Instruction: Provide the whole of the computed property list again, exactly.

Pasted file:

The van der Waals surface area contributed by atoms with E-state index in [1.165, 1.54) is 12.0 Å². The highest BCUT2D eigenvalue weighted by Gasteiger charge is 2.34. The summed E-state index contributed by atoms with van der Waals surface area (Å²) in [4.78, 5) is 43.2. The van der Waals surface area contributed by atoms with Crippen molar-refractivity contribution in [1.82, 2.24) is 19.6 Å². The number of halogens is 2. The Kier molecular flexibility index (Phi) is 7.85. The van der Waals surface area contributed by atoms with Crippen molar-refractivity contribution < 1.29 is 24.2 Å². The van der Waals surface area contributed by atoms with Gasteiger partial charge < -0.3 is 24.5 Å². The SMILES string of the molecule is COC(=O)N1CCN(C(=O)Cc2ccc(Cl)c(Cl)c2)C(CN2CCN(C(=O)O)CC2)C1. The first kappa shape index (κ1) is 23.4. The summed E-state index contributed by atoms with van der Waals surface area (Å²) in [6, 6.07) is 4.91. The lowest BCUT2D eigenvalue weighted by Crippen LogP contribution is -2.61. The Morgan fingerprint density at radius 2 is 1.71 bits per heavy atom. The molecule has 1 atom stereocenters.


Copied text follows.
The van der Waals surface area contributed by atoms with E-state index in [1.165, 1.54) is 12.0 Å². The highest BCUT2D eigenvalue weighted by Gasteiger charge is 2.34. The summed E-state index contributed by atoms with van der Waals surface area (Å²) in [4.78, 5) is 43.2. The van der Waals surface area contributed by atoms with Crippen molar-refractivity contribution in [1.82, 2.24) is 19.6 Å². The number of halogens is 2. The Kier molecular flexibility index (Phi) is 7.85. The van der Waals surface area contributed by atoms with Crippen molar-refractivity contribution < 1.29 is 24.2 Å². The van der Waals surface area contributed by atoms with Gasteiger partial charge < -0.3 is 24.5 Å². The SMILES string of the molecule is COC(=O)N1CCN(C(=O)Cc2ccc(Cl)c(Cl)c2)C(CN2CCN(C(=O)O)CC2)C1. The first kappa shape index (κ1) is 23.4. The summed E-state index contributed by atoms with van der Waals surface area (Å²) in [6, 6.07) is 4.91. The lowest BCUT2D eigenvalue weighted by Crippen LogP contribution is -2.61. The Morgan fingerprint density at radius 2 is 1.71 bits per heavy atom. The molecule has 1 atom stereocenters.